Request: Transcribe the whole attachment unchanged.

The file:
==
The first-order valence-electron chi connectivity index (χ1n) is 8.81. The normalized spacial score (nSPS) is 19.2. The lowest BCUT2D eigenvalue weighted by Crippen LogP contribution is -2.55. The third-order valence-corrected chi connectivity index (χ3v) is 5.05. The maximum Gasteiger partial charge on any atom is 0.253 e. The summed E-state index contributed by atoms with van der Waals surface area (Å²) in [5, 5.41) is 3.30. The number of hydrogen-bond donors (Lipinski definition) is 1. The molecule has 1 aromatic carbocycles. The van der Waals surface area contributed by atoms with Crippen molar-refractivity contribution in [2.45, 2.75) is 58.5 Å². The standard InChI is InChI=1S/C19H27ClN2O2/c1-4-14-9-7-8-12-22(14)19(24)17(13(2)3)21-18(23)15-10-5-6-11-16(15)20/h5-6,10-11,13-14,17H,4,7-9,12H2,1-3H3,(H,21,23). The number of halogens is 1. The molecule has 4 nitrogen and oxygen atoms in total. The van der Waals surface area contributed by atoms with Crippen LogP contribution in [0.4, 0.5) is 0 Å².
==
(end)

The first-order valence-electron chi connectivity index (χ1n) is 8.81. The normalized spacial score (nSPS) is 19.2. The lowest BCUT2D eigenvalue weighted by Crippen LogP contribution is -2.55. The third-order valence-corrected chi connectivity index (χ3v) is 5.05. The maximum Gasteiger partial charge on any atom is 0.253 e. The summed E-state index contributed by atoms with van der Waals surface area (Å²) in [5, 5.41) is 3.30. The number of hydrogen-bond donors (Lipinski definition) is 1. The molecule has 1 aromatic carbocycles. The van der Waals surface area contributed by atoms with Crippen molar-refractivity contribution in [2.45, 2.75) is 58.5 Å². The standard InChI is InChI=1S/C19H27ClN2O2/c1-4-14-9-7-8-12-22(14)19(24)17(13(2)3)21-18(23)15-10-5-6-11-16(15)20/h5-6,10-11,13-14,17H,4,7-9,12H2,1-3H3,(H,21,23). The number of halogens is 1. The molecule has 4 nitrogen and oxygen atoms in total. The van der Waals surface area contributed by atoms with Crippen LogP contribution in [0.4, 0.5) is 0 Å².